Assuming unique variable names, the first declaration will be the first occurance of the name within the function, so a
ctrl+F should more or less give the right result immediately.
Though if you’re using a decent IDE/editor, just putting your mouse over the name is usually enough to give you the type.
(Arduino IDE won’t, but VSCode will.)
I think you misread it. Paritcularly the part about:
As for the memory usage, in general a typical implementation will immediately (as you enter the function) allocate the maximum space required for all variables that exist at the same time. However, your declaration habits might affect the exact size of that space.
And the example goes on to demonstrate that.
It’s a bit of an over-simplification, not least because it talks as if the variables are guaranteed to be stored on the stack, but it’s still generally right.
The more complex language-lawyering explanation...
There are rules about side effects and sequencing (formerly ‘sequence points’, now ‘sequenced before’ and ‘sequenced after’),
and ultimately what the compiler can do depends on the semantics of the type.
If you’re dealing with fundamental types or structs of types where all the constructors, destructors and assignment operators are trivial (typically defaulted) then the compiler can reshuffle things as it sees fit (as long as it obeys the ‘as-if’ rule) because a defaulted assignment is just a simple bitwise copy and a defaulted default constructor or destructor effectively means ‘do nothing’.
However, if either the constructor or the destructor are user defined the compiler usually has to assume that there might be side effects and thus has to construct the type at the point of declaration and not tear it down until its enclosing scope actually ends.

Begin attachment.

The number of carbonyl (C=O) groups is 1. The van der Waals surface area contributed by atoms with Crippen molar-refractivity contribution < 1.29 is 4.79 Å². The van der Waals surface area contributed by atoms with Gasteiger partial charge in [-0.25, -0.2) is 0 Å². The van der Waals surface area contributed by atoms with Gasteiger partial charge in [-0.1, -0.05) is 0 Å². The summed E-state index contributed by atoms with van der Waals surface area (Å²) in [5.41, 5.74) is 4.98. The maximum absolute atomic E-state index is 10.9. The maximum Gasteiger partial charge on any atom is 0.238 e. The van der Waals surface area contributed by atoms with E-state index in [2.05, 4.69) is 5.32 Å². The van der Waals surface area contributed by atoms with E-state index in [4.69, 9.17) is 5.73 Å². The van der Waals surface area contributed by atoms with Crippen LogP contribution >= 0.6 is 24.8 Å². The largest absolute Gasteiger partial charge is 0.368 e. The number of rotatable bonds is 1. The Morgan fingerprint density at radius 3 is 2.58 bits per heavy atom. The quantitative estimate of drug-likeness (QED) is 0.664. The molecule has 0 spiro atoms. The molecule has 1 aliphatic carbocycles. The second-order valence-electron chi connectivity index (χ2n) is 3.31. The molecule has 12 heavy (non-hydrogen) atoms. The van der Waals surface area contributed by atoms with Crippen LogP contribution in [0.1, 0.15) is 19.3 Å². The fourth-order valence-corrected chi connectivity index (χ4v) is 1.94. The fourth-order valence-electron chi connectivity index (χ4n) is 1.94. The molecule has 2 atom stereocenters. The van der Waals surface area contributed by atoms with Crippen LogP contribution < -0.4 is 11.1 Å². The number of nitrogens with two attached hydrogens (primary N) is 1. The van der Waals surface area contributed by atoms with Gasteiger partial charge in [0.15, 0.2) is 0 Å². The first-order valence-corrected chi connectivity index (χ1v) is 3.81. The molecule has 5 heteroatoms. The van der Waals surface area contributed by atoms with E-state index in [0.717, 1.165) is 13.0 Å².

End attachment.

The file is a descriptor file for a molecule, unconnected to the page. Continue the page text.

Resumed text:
Similarly a user-defined assignment operator puts a spanner in the works.
In other words if you were to put
std::vector<int> vector; at the top of your function, the compiler would have to default construct it there and then (which means a dynamic allocation),
and if you had two
std::vectors, the order they are declared in will be the order their destructors are called in.
(The same probably applies to most QT objects, and certainly applies to things like file handles, smart pointers and other container types.)
But even if you’re dealing only with trivial types,
the compiler may end up producing less efficient code for variables that are given a longer lifetime than necessary simply because it affects how the compiler decides to allocate resources.
Particularly if the types involved are large enough that they must be allocated on the stack and can’t be stored in a register,
and particularly if the code is complex or involves loops.
That’s just bad style regardless.
Stylistic issues aside, too much code in a single function tends to upset the compiler.
The compiler prefers short digestable chunks,
otherwise there’s too much scope to keep track of and comprehend,
and it can’t do as good a job as if you split the code up into many smaller functions.
That reminds me of another issue...
Often people try to reuse variables, presumably due to some ill-concieved notion that doing so is somehow more efficient because it’s reusing memory, but the reverse is actually true.
(I won’t go into the mechanics of it now because that’ll add another paragraph or two, but basically it’s to do with lifetimes and resource allocation.)
It’s more or less functionally equivalent to just writing a custom function to do the initialising, which could have been done back in C++03,
but lambdas have two advantages:
they can capture variables in the parent scope (by value or by reference),
and they can be anonymous so you don’t have to name them.
Personally speaking I haven’t encountered a situation where I’ve needed to do that,
and I’d be tempted to create a named function anyway,
unless it genuinely was a one-off and I was sure I’d never want to do the same thing again.
It seems to me that it’s more likely to be the file acesses.
You’d probably get better performance if you just parsed the basic descriptions/metadata from the
.csv and then lazy-loaded the graphics and game data on demand.
(After all, you probably don’t need to load the game data unless an upload has been requested.)